|The Wedding Officer will spoil you for any other book for several weeks after you finish it, because nothing else will be as funny, tragic, romantic or passionate. From the first page to the last, this luscious World War II love story is a keeper all the way.
Young British officer James Gould arrives in Naples in 1944 to coordinate the local Field Security Service office. His most important task is to discourage the large number of British soldiers who want to marry Italian women. As his commanding officer reminds him, “It makes the soldiers soft – no one wants to die when they’ve got an Italian senorita keeping the bed warm for them.” After working through his own culture shock at the Italian way of doing things – bribery is universally accepted and welcomed, rules are made to be broken, and allegiances are totally mutable – James realizes he has to take a firm stand and deny every single marriage application, even though he secretly feels compassion for many of the couples.
Livia Pertini is a beautiful widow with an almost supernatural gift for cooking. Unfortunately there is little food to be found in their village of Fiscino, and a rich and powerful gangster has made it clear that he will stop at nothing to make Livia his mistress. When she flees to Naples in search of safety and a job, she is assigned to serve as chef for the Allied officers, thanks to a bit of manipulation by the Neapolitans who hope that a well-fed James will be a more mellow, flexible James. After all, restaurant owner Angelo says, “A man who has eaten well – he’s at peace with the world, he’s happy, and more importantly, he wants other people to be happy.”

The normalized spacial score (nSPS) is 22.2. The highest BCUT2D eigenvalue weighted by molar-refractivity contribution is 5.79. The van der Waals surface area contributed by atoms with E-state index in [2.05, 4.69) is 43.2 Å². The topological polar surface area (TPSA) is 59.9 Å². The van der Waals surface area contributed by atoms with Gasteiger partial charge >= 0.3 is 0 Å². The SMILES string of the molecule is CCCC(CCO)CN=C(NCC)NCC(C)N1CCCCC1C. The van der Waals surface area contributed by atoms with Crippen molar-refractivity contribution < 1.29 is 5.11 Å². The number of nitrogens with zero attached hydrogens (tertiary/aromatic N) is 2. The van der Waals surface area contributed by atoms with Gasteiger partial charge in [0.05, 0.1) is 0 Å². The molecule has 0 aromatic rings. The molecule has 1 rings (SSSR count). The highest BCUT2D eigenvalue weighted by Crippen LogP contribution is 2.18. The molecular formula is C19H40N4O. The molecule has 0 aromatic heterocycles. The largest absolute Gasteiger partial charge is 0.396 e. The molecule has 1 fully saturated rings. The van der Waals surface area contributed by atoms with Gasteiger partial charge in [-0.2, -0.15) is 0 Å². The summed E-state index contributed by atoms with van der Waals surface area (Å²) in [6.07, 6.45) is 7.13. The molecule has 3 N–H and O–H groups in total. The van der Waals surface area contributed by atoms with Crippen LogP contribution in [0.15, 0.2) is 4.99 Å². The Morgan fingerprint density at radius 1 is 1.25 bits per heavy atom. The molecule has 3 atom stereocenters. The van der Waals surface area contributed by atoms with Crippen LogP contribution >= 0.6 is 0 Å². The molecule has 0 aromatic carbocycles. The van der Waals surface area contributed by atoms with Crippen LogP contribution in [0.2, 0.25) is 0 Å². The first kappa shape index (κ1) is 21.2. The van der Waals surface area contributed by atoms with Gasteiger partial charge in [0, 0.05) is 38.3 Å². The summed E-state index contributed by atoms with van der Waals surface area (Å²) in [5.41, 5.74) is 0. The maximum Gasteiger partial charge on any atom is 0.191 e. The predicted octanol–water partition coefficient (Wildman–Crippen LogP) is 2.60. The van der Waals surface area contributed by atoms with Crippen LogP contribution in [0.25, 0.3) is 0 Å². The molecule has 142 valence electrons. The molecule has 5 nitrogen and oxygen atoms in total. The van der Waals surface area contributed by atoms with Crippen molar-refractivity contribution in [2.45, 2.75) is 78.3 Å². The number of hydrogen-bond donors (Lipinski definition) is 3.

Despite his best intentions to keep his distance, James finds himself incredibly attracted to Livia, and eventually she comes to appreciate his goodness and honor, not to mention his gradual acceptance of the Italian war brides. But their increasingly passionate affair must be kept secret, for it wouldn’t do for the Wedding Officer to engage in the very practice he is supposed to explicitly forbid. The forces of nature and the horrors of war combine together to threaten the lovers’ happiness and their very lives. Will James have the chance to live happily ever after with Livia, basking in her love and feasting on her fettucine al limone, walnut parmesan butter antipasto and apricot dolce?
The hot-blooded Southern European loosening up the uptight Brit has been done before, but author Anthony Capella, in only his second novel, executes the plot so well that you don’t mind the cliché. The book bursts with passion for sex and food, and the respectable, repressed James doesn’t realize he is starving for both. While most of the love scenes shy away from anything graphic, the descriptions of the delectable foods that Livia prepares are explicit and mouth-watering.
The Wedding Officer is frequently hilarious in a wry, British sort of way. Much of the humor comes from the culture and language barriers, while in other cases the foibles of individuals trying to survive in the uncertainties of war come in for gentle satire. But the book doesn’t flinch from showing man’s violent nature and the horrors of the battlefield as well. The same chapter often elicits laughter and tears en route to a totally satisfactory resolution.
Livia is a strong-willed if perhaps too perfect heroine, but the story really belongs to James, who at the tender age of 22 proves to be brave, decent, resourceful and adaptable, not to mention a quick learner in bed and in the kitchen. The best compliment I can give him is that he reminded me of a Carla Kelly hero.
The Wedding Officer is a great summer beach read, but it will be a perfect read to warm your heart in the cold depths of winter too. You’ll want to re-read this delightful book several times a year.